The fourth screen adaptation of Louis Pergaud's 1912 novel (and one of two dueling versions to hit French theaters within a week of each other), this "War of the Buttons" melds the book's anti-militarist story of feuding rural schoolboys to a boilerplate take on the French Resistance.
As with his films "The Chorus" and "Paris 36," director Christophe Barratier anchors the action to a reassuring middle ground, bathing it in the golden light of nostalgia.
The setting is the Haute-Loire, where an incident of trespassing sparks an epic battle between boys from neighboring villages. Amid bluster about torture and psychological warfare -- obvious regurgitations of adult rhetoric -- each tribe aims to strip the other of the buttons from their clothes.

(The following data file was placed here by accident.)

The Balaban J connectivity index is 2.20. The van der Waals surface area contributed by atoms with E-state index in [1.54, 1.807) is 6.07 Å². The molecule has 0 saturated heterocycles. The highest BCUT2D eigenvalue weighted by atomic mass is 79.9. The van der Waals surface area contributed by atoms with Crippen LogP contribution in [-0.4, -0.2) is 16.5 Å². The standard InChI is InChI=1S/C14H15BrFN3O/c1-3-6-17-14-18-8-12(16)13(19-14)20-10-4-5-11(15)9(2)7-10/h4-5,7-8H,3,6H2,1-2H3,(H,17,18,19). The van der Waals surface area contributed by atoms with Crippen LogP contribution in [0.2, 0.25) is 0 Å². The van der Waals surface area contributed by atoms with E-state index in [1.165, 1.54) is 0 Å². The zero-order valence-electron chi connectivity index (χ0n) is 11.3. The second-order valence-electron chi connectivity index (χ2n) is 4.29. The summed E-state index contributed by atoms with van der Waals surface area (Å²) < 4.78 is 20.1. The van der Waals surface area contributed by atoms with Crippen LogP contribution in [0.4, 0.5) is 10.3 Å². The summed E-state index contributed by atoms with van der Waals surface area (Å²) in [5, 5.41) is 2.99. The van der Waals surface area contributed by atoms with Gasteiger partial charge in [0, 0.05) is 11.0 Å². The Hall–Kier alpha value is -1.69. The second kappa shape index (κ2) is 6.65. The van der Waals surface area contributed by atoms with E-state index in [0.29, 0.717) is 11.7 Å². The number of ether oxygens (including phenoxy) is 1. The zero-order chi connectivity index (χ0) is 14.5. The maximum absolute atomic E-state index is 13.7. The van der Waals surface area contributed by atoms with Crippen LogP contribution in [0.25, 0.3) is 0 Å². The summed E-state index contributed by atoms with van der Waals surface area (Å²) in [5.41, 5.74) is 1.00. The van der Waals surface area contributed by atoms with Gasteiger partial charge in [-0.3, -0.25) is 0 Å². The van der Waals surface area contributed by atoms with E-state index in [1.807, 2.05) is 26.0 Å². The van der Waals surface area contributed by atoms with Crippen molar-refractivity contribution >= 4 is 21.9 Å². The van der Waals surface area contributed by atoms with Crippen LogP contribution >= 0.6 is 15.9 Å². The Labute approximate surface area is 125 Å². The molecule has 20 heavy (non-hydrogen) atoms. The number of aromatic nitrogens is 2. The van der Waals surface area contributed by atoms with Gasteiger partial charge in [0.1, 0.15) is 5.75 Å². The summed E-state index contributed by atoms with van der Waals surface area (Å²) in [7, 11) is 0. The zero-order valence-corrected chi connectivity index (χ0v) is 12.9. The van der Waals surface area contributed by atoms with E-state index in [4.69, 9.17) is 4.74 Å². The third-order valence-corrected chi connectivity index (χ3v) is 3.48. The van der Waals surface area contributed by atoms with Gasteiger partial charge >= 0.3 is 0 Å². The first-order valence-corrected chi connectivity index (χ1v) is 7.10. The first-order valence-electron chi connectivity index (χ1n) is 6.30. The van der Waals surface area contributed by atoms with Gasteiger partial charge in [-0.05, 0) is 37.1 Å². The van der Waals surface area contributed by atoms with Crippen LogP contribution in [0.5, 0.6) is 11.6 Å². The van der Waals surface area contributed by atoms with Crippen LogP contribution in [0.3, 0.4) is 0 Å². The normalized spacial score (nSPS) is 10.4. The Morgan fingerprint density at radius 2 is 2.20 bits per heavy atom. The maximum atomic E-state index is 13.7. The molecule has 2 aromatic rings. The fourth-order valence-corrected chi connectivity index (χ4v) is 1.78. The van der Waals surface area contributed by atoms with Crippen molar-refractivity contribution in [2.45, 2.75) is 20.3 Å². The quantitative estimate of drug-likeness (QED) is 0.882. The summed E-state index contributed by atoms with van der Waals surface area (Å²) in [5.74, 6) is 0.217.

Though it's handled with little subtlety, the way the atmosphere of suspicion in Vichy France filters down to the kids is a smart slant on the material. Lebrac (Jean Texier), who steps out of the dunce's corner to lead one of the armies, is in part compensating for the collaborationist cowardice he perceives in his father, a hard-drinking farmer (Kad Merad).
A stylish shop owner (Laetitia Casta) harbors her own suspicions about the town's exceedingly decent teacher (Guillaume Canet). Lebrac, meanwhile, wins the affection of her visiting goddaughter (Ilona Bachelier), whose clearly telegraphed secret leads to revelations of small-town heroism and a schoolyard "Spartacus" routine.
In a film that's understated bordering on one-note, Barratier encourages the mugging of some of the younger cast members, but the tween leads acquit themselves well.